2
$\begingroup$

Is it possible to predict how proteins coded from mRNA will be cleaved?

The reason I was interested in this is because I did some initial work to translate the raw Coronavirus RNA sequences, which you can see here: https://github.com/imranq/coronavirus. The background section below has more information on my approach.

With the "naive" approach to translate coronavirus RNA, using AUG as the start codon, I am able to identify 7 out of 24 proteins from Zhang lab sequences. However, I also did some string matching between my amino acid sequences and the Zhang lab final amino acid sequences. After doing that comparison, I see I have 21 out of 24 protein sequences coded in uncleaved protein sequences.

It would be nice to get to the final 24 proteins straight from the mRNA strand. Please help. Thanks!

Background

Here is the series of steps I used to convert coronavirus RNA into proteins.

1. The raw RNA sequences are here (sourced from the NIH):
https://github.com/imranq/coronavirus/blob/main/data/rawrna.json

2. The script to translate the RNA is here (assumes AUG is the start
codon):
https://github.com/imranq/coronavirus/blob/main/scripts/translate.js

The translated protein sequences are here:
https://github.com/imranq/coronavirus/blob/main/data/processed/translatedProteins.json

3. The script used to generate a comparison between the translated
proteins and the known protein sequences is here (using levenshtein
distance as our difference metric):
https://github.com/imranq/coronavirus/blob/main/scripts/compareTranslated.js

The data generated from that script is here
https://github.com/imranq/coronavirus/blob/main/data/processed/translatedComparison.json

4. Then we detect cleavage in proteins by running a sliding window
across RNA segments between the known and translated proteins. The
script to do so is here:
https://github.com/imranq/coronavirus/blob/main/scripts/detectCleavage.js

4. Finally we merge the datasets we generated from translation and
protein complexes into one dataset, translated proteins and protein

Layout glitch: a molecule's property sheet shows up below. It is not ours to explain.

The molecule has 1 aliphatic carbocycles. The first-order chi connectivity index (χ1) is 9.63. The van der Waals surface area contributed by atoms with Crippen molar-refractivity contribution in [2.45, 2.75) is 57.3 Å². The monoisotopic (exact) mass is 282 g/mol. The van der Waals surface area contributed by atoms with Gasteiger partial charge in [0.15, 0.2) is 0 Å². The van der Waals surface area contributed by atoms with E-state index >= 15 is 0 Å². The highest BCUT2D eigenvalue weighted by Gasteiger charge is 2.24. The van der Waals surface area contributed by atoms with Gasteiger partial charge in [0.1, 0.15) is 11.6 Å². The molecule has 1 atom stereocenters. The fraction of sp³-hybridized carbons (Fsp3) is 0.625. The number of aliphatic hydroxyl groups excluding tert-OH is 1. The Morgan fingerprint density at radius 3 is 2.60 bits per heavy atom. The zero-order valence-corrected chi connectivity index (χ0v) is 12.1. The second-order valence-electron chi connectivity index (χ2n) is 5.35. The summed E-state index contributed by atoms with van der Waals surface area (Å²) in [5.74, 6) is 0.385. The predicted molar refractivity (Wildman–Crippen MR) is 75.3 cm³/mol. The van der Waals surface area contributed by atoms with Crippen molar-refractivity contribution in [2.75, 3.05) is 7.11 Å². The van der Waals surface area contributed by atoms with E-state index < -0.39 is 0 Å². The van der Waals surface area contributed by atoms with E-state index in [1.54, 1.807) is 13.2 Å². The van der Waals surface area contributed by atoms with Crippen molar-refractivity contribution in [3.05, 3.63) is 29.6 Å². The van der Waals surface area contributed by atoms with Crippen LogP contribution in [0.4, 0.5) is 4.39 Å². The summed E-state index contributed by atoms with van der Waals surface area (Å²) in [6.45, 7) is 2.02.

complexes matched to known proteins. 

The data generated from this algorithm is located here
https://github.com/imranq/coronavirus/blob/main/data/processed/mergedProteins.json

At the end of this pipeline, we get 21 out of the 24 proteins matched straight from RNA.

References:

Here are the papers / articles I researched to answer this question

Turning Genome Data into Proteins

Khan Academy Genetic Code: https://www.khanacademy.org/science/ap-biology/gene-expression-and-regulation/translation/a/the-genetic-code-discovery-and-properties

Zhan Lab - SARS CoV 2 - Nucleotide, Coding Region, and Protein sequences https://zhanglab.ccmb.med.umich.edu/COVID-19/

More in the readme here: https://github.com/imranq/coronavirus/blob/main/README.MD

$\endgroup$
4
  • $\begingroup$ Your question is very broad, and a bit unclear. Yes, the recognition sites of many proteases are known, so it is possible to predict where a particular one may cleave a protein substrate. Some searching in PubMed and Google Scholar should be informative in that regard. But I'm not sure what, if anything, you're expecting us to do from there. $\endgroup$
    – MattDMo
    Jan 7 at 14:59
  • $\begingroup$ Thank you Matt. I guess I was looking for any research ideas that could help understand rna to protein better. It seems like it’s a harder problem than I thought and warrants further research. $\endgroup$
    – Imran Q
    Jan 8 at 3:22
  • $\begingroup$ The cleavage site of the PLpro is obvious from ncbi.nlm.nih.gov/nuccore/NC_045512.2, it is L(N/K)GG. For the 3CLpro it is more complicated and a paper says it is (small amino acid)-X-(L/F/M)-Q↓(G/A/S)-X. Also you need to implement the ribosomal frameshift and detect the correct start codon from the secondary structures. This is solely for ORF1ab. $\endgroup$
    – reuns
    Jan 18 at 0:25
  • $\begingroup$ Thank you that is helpful. I'm not sure what the notation " L(N/K)GG" means however. Also what is a ribosomal frameshift? I thought the start codon was largely the same across mRNA. $\endgroup$
    – Imran Q
    Jan 24 at 18:35

Your Answer

By clicking “Post Your Answer”, you agree to our terms of service, privacy policy and cookie policy

Browse other questions tagged or ask your own question.